Democrats want a taxpayer-funded bailout of underfunded union pensions and may cause a government shutdown in the hopes of getting it.
Time is running short for underfunded union pension plans and Democrats may use the federal budget talks as a wedge to try to force a taxpayer-backed bailout of the plans most at risk.
According to PoliticoPro [subscription required], “key Democrats are vowing to fight for a fix as part of any forthcoming deal to fund the government.”
The next potential sleeper cause of a government shutdown? Pensions.
Congress barely averted a shutdown last year amid a fight over miners’ health care. Now the looming collapse of pension plans for the miners — as well as thousands of Teamster truck drivers and food service workers — is fueling another, even more expensive, round of brinkmanship.
Key Democrats are vowing to fight for a fix as part of any forthcoming deal to fund the government. And they warn that if Congress doesn’t step in soon to forestall the insolvency of several key pension plans — including the massive Central States plan, which covers an estimated 400,000 union workers and retirees — taxpayers risk ending up on the hook for an even bigger multi-billion-dollar rescue for the government’s pension guarantee agency.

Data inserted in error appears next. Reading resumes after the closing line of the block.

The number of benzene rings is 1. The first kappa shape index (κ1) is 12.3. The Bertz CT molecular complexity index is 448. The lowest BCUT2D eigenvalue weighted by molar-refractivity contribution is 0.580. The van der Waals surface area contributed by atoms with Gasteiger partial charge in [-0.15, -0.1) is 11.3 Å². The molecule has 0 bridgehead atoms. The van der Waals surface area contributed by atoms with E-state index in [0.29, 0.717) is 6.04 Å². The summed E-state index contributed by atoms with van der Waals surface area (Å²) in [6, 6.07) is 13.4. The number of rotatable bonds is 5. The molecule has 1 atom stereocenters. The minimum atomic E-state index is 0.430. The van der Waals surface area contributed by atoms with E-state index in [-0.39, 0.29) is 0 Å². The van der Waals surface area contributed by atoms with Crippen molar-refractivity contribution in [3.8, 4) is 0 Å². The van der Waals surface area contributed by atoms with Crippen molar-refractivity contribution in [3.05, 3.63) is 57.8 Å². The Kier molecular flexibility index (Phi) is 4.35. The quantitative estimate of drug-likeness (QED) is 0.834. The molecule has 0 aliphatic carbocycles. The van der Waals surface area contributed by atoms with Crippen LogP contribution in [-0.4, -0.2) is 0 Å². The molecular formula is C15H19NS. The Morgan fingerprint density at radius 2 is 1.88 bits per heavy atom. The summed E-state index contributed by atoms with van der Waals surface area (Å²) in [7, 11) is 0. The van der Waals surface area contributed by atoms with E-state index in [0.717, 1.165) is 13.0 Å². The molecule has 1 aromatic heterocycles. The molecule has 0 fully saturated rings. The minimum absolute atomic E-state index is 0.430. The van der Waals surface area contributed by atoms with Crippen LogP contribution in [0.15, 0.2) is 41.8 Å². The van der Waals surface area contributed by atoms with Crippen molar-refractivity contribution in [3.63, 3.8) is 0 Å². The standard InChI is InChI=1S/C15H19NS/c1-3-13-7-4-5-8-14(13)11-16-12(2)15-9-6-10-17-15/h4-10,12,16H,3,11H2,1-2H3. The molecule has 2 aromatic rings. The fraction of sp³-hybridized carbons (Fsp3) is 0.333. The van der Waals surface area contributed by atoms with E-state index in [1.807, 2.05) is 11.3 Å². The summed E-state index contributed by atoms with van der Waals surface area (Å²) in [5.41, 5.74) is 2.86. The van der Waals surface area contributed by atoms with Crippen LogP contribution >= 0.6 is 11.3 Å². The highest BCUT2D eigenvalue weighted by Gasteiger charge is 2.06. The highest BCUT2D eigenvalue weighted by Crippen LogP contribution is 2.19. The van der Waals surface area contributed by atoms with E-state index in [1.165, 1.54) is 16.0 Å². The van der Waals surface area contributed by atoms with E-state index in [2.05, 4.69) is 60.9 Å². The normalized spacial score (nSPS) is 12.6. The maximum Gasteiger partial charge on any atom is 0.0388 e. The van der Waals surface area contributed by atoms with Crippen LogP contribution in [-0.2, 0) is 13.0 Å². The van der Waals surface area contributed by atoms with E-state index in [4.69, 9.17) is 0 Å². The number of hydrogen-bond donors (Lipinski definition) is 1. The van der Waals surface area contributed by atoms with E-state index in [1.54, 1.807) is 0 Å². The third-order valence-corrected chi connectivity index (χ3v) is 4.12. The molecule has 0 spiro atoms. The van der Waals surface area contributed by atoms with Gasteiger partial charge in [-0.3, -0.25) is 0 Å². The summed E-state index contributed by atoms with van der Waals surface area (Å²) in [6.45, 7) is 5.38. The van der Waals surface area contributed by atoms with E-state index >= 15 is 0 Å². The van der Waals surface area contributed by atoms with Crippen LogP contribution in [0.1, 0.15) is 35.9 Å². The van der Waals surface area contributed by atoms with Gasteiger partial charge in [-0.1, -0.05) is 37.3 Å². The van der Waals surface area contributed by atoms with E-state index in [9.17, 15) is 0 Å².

Although there are more than 100 pension plans currently underfunded, there are three very large ones that, if they are not fixed soon, may cause a collapse of the Pension Benefit Guaranty Corporation–a federal agency created to protect pension benefits in private-sector defined benefit plans.
Less than a week ago, Congress passed a short-term spending bill to keep the federal government running until December 22. However, if there is no deal reached when the funding expires, the government may shut down.
In November, Democrats introduced the “Butch Lewis Act,” which was named after a Teamster who passed away while fighting to save union pensions.
If passed, the bill–which was heartily endorsed by Teamster boss James P. Hoffa–would provide taxpayer-backed loans to to “critical and declining” multiemployer pension funds.
The loan terms, according to the Teamsters, will require plans to make interest payments for 29 years with final interest and principal repayment due in year 30.
While the bill currently has no support among Republicans, Democrats’ using the possibility of a government shut down may cause some Republicans to change their views.